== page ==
Is Pigmentation in Your Retina Important?
The retina plays an essential role in vision function. As the thin tissue that lines the inner surface of the back of the eye, the retina is small but mighty. It communicates directly with the brain by way of the optic nerve to interpret the images you see. The retina contains millions of cells that perceive light, color and fine details. Light enters the eye through the cornea, pupil and lens, ultimately projecting onto the retina. The anatomy of the retina includes photoreceptor cells, macula, fovea, cones, rods and the peripheral retina. The pigmented layer of the retina, the retinal pigment epithelium (RPE), is the pigmented cell layer that nourishes retinal visual cells firmly attached to the choroid, the thin layer of tissue between the sclera (the white outer layer of the eye) and the retina.
Is pigmentation in your retina important? While we often think only about the pigmentation or coloring associated with iris of the eye, the retinal pigment epithelium (RPE) is composed of a single layer of hexagonal cells that is densely packed with pigment granules that included melanin and help to prevent light damage. The role of the RPE is to nourish the delicate nerve tissue of the retina and keep it healthy by secreting hormones, removing dead cells and balancing immune factors. Research suggests that the retinal pigment epithelium is where macular degeneration begins. Degeneration of cones, usually associated with natural aging, is usually the cause of macular degeneration. Macular degeneration causes the loss of central vision. Another progressive eye condition, retinitis pigmentosa, is caused by damaged rods. Both conditions currently do not have a cure and can lead to permanent vision loss or blindness. Retinitis pigmentosa is an inherited, yet rare condition that typically develops in childhood or early adulthood. Retinitis pigmentosa causes cells in the retina to slowly break down over time. It affects peripheral and night vision and eventually leads to total blindness.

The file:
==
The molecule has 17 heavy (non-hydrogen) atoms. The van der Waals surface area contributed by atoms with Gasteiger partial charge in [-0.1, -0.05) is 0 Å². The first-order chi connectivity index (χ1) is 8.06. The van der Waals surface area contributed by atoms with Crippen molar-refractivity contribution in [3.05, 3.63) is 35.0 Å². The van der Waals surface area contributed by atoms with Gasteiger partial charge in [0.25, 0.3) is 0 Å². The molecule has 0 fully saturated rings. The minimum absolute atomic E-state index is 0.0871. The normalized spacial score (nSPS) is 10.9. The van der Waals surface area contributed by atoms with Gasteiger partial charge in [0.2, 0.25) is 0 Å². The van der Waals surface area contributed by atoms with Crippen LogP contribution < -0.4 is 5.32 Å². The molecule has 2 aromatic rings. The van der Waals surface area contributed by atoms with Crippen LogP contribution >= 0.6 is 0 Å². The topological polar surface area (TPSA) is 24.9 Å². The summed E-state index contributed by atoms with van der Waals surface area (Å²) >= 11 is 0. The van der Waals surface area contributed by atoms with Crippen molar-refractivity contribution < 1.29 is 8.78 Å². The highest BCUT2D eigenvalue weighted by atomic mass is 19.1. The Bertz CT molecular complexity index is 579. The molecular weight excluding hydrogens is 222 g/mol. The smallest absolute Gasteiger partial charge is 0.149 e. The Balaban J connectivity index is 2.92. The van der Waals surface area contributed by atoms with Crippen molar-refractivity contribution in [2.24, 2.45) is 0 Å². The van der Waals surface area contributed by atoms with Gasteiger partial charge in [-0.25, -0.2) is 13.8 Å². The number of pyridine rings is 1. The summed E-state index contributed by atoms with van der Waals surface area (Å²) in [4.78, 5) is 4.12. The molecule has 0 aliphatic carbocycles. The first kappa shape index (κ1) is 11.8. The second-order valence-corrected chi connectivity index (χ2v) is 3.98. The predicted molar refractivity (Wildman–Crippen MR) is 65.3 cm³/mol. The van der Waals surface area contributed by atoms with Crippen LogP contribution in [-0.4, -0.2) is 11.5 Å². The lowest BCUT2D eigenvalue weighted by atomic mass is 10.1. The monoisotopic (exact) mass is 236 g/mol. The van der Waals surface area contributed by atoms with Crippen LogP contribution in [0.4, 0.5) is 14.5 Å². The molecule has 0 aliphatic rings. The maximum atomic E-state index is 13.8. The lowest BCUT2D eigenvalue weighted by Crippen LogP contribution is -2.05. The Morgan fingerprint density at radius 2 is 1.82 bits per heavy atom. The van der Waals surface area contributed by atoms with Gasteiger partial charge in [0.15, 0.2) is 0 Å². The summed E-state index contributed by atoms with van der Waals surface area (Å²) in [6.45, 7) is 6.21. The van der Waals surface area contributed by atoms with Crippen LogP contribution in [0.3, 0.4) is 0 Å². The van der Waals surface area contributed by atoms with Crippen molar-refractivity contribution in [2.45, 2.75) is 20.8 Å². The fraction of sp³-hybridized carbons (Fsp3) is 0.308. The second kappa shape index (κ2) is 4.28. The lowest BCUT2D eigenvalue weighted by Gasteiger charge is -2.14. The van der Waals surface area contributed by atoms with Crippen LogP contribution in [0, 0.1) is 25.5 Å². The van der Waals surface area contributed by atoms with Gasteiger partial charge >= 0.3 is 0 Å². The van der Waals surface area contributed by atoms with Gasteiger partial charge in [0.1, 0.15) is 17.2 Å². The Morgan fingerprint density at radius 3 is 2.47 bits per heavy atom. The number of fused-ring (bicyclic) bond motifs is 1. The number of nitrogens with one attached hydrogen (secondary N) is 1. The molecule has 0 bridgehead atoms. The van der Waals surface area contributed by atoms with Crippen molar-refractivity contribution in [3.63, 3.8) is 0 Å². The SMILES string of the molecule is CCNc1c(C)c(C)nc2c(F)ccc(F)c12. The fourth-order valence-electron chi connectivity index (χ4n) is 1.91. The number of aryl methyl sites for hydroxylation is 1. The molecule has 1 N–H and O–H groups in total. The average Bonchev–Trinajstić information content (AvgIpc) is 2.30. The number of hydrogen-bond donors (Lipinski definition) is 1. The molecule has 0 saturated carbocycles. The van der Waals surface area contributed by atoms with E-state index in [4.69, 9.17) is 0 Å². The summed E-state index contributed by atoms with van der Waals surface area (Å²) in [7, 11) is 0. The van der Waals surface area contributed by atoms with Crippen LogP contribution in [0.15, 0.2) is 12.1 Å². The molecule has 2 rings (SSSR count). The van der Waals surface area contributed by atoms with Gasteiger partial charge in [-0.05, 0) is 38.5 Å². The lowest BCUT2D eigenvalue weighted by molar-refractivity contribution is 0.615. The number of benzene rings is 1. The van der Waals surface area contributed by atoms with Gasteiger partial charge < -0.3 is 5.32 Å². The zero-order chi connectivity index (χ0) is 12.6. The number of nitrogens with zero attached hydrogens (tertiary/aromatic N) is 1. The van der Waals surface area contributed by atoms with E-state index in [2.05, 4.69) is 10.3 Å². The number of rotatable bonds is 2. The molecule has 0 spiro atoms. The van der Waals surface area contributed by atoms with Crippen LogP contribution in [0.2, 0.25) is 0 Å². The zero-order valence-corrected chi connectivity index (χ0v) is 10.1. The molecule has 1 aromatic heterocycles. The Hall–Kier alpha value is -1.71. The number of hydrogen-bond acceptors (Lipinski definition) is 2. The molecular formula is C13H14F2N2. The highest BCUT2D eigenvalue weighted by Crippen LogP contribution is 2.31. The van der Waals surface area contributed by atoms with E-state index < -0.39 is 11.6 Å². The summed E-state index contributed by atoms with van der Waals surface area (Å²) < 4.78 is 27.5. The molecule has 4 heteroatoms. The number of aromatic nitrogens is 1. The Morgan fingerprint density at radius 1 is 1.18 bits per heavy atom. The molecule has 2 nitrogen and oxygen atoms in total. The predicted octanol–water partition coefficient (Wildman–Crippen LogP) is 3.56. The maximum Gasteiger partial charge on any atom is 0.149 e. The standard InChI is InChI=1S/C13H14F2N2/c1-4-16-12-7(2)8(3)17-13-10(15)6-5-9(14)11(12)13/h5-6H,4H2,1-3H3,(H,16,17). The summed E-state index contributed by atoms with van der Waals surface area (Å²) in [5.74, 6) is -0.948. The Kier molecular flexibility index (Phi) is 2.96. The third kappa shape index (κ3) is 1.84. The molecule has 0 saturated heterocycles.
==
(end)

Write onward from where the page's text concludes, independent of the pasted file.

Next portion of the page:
The best way to determine the health of your retina is with a comprehensive eye exam that includes retinal imaging. With proper testing, your eye doctor can assess any damage to the structure and function of the retina and provide available treatment options. Your first line of defense against macular degeneration and other retinal diseases is with an eye exam at Retina Consultants of Nevada that you can schedule conveniently by calling 702-369-0200 or visiting our patient contact form here WEBSITE.